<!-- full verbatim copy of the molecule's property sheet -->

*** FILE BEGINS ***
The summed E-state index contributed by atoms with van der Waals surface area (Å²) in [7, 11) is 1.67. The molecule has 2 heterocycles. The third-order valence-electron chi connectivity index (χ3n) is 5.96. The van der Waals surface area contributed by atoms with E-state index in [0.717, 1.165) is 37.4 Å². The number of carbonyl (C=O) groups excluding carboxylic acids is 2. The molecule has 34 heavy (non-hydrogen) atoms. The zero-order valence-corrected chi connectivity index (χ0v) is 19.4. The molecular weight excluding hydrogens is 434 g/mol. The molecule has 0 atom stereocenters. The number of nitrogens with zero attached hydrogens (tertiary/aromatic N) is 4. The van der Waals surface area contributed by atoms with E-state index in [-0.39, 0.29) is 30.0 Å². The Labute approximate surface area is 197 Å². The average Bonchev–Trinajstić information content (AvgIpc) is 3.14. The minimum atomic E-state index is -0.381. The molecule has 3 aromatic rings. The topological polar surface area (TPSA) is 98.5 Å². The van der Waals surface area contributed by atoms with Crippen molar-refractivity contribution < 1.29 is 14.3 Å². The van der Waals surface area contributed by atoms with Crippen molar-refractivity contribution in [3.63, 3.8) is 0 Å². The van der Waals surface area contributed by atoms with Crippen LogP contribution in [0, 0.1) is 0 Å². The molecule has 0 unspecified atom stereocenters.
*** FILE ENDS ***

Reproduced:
The summed E-state index contributed by atoms with van der Waals surface area (Å²) in [7, 11) is 1.67. The molecule has 2 heterocycles. The third-order valence-electron chi connectivity index (χ3n) is 5.96. The van der Waals surface area contributed by atoms with E-state index in [0.717, 1.165) is 37.4 Å². The number of carbonyl (C=O) groups excluding carboxylic acids is 2. The molecule has 34 heavy (non-hydrogen) atoms. The zero-order valence-corrected chi connectivity index (χ0v) is 19.4. The molecular weight excluding hydrogens is 434 g/mol. The molecule has 0 atom stereocenters. The number of nitrogens with zero attached hydrogens (tertiary/aromatic N) is 4. The van der Waals surface area contributed by atoms with E-state index in [-0.39, 0.29) is 30.0 Å². The Labute approximate surface area is 197 Å². The average Bonchev–Trinajstić information content (AvgIpc) is 3.14. The minimum atomic E-state index is -0.381. The molecule has 3 aromatic rings. The topological polar surface area (TPSA) is 98.5 Å². The van der Waals surface area contributed by atoms with Crippen molar-refractivity contribution < 1.29 is 14.3 Å². The van der Waals surface area contributed by atoms with Crippen molar-refractivity contribution in [3.63, 3.8) is 0 Å². The van der Waals surface area contributed by atoms with Crippen LogP contribution in [0, 0.1) is 0 Å². The molecule has 0 unspecified atom stereocenters.